A baby enters the world flailing; so will I.
Al Tashlicheinu Adonai Elokeinu Milfanecha Be’et Ziknah. Don’t send me from you alone and without you, G-d our G-d, in my life-long needs.To be religious, like love, is to thrill again and anew in eternal dimension. The point of Judaism is to change your belief in G-d into your knowledge of G-d; to see the face of G-d, which brings you to immutability.
It’s true, it is really so: G-d wants us to be happy, both individually and nationally. What religion presents their G-d-head with this characteristic? You should rejoice in your holiday, Vesamachta Bechagecha Vehayita Ach Sameach.
And then you shall be oh so very happy. We shall hold this attitude for the next six months, bracketing the winter until Purim, increasing, even then, our happiness in the month of Adar. How and why? We have come through the birth of the world (with Rosh Hashana) and the judgment of every inhabitant of the Earth (on Yom Kippur). And now with Sukkot, the celebration of every nation by G-d and to G-d. Which religion brings the planet together so bounteously in Thanksgiving? Every religion perceives itself to have an edge to an insight to who G-d is and what He wants. I do not apologize that we do too. We don’t think we have the whole truth, but we do believe that we have an essential truth through G-d’s Torah and rabbinic Judaism.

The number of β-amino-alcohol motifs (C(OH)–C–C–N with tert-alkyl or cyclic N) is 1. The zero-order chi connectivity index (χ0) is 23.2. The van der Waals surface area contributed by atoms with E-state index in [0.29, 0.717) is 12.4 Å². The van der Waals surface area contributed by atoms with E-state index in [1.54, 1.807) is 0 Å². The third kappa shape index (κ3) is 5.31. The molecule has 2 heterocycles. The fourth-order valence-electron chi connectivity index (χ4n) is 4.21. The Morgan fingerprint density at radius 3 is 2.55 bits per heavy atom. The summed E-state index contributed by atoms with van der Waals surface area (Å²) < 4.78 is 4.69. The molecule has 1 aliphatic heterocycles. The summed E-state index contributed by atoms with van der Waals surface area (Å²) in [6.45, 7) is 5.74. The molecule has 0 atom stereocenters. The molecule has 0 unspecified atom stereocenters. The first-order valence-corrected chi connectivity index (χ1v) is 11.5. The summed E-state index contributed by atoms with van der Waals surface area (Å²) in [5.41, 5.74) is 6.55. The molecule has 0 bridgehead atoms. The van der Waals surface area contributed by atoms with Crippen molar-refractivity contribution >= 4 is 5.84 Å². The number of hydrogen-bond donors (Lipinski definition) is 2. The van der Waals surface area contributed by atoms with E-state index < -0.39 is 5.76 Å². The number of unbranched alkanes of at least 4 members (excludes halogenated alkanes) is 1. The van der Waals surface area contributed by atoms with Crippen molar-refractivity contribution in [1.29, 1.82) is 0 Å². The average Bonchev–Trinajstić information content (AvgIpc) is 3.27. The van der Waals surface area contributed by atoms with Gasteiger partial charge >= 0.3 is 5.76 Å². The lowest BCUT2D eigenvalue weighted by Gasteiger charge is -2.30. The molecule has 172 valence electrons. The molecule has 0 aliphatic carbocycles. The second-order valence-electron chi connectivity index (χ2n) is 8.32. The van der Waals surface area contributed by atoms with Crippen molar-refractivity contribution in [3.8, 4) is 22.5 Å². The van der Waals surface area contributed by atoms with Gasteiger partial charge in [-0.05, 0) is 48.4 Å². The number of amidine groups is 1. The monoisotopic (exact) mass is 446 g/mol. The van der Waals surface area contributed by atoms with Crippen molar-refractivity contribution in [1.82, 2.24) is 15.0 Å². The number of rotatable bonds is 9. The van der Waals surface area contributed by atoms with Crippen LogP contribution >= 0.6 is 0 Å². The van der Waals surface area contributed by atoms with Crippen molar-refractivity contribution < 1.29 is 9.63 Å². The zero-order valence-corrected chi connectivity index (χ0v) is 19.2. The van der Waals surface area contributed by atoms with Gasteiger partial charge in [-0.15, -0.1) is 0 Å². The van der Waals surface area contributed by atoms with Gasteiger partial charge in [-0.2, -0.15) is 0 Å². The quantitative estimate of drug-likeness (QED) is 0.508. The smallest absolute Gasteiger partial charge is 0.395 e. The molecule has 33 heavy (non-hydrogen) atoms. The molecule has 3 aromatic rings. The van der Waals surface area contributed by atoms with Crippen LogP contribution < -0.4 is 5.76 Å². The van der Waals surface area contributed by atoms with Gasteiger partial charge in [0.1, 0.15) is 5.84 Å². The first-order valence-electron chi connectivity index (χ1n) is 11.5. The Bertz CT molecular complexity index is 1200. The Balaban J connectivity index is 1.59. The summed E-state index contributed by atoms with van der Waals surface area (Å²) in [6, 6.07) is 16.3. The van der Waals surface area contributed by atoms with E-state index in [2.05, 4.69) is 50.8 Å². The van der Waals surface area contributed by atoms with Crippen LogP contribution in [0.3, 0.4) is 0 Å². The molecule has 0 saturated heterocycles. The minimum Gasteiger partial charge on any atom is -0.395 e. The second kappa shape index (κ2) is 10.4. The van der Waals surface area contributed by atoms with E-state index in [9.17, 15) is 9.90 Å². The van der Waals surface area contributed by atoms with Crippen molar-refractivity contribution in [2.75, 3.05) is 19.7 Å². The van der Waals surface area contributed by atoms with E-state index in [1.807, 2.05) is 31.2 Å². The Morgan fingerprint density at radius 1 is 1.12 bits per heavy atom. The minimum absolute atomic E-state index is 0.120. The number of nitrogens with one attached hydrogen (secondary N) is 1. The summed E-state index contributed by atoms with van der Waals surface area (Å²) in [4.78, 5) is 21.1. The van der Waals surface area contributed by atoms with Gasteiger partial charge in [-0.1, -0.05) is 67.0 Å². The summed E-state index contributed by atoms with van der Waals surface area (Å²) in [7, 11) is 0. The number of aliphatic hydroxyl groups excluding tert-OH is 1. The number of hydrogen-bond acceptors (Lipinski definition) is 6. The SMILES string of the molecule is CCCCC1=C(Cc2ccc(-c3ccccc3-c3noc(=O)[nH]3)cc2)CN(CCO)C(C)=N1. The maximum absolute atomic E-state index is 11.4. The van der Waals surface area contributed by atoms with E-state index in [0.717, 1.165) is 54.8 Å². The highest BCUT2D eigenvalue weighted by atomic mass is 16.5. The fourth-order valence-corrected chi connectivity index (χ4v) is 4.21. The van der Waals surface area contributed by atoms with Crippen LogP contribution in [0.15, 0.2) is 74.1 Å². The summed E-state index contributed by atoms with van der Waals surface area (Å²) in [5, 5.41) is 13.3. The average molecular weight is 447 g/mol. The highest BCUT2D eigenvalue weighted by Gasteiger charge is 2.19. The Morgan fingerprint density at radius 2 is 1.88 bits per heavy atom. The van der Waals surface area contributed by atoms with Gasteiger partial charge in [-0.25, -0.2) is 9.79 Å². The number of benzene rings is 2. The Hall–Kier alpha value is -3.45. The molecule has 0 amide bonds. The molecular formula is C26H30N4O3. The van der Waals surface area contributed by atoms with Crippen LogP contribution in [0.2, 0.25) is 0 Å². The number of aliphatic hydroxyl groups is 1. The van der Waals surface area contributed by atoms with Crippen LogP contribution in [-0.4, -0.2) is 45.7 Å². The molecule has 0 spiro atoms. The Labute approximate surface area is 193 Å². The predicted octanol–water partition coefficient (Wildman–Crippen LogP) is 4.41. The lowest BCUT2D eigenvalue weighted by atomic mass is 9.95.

Which brings me to the most important question: What is the voice you hear when you talk to yourself in your mind? Is it a nagger or an overbearing swagger? Is it kindly and soothing—lovely in pursuing? What’s you, the beautiful you?
I’ve spent a lot of time now in my own head, and I’ve started using a little sing-song, almost mantra-like: I love the love inside your eyes, and I repeat I love the love inside your eyes. I love the love inside your heart (x2). I love the love inside your mind (x2). I love the light inside your kindness (x2). I love the light inside your words (x2). I love the home inside your smile (x2). I love the dream inside your kiss (x2). Converse to yourself and immerse yourself in gentle words. I love the joy inside your life. I love the home inside your joy. This to me is the meaning of Sukkot.
Jacob came back to Israel and crossed the Yabok River. He was pounced upon that night by the remaining angel from the ladder-to-heaven, all those years before. His vow to G-d was being contended with. What are you bringing back into Eretz Yisrael from Exile? Jacob grapples with the angel who clips his thigh and he is reborn as Yisrael. No more dust on a crooked path from his heel, but straight to the way of G-d and Israel (Yasher-El).
We have come out of the dread of Yom Kippur. We have come to the other side. G-d has allowed us to bring our final harvest of the year to fruition. We have seen the result of our work. That’s why our holiday is called: Zeman Simchateinu, The Season of our Joy.
The time of Yizkor is to remind us of the purpose of our work. We are completing the dreams of our people before us. Yizkor, last Yom Kippur, two weeks ago, Yizkor this Shmini Atzeret. We are on the other side fulfilling the vows of Yom Kippur to fruition. What joy G-d affords us! Moadim leSimcha. Our holidays were created for joy!
Rabbi Ronnie Cahana October 21, 2011/ 23 Tishri 5772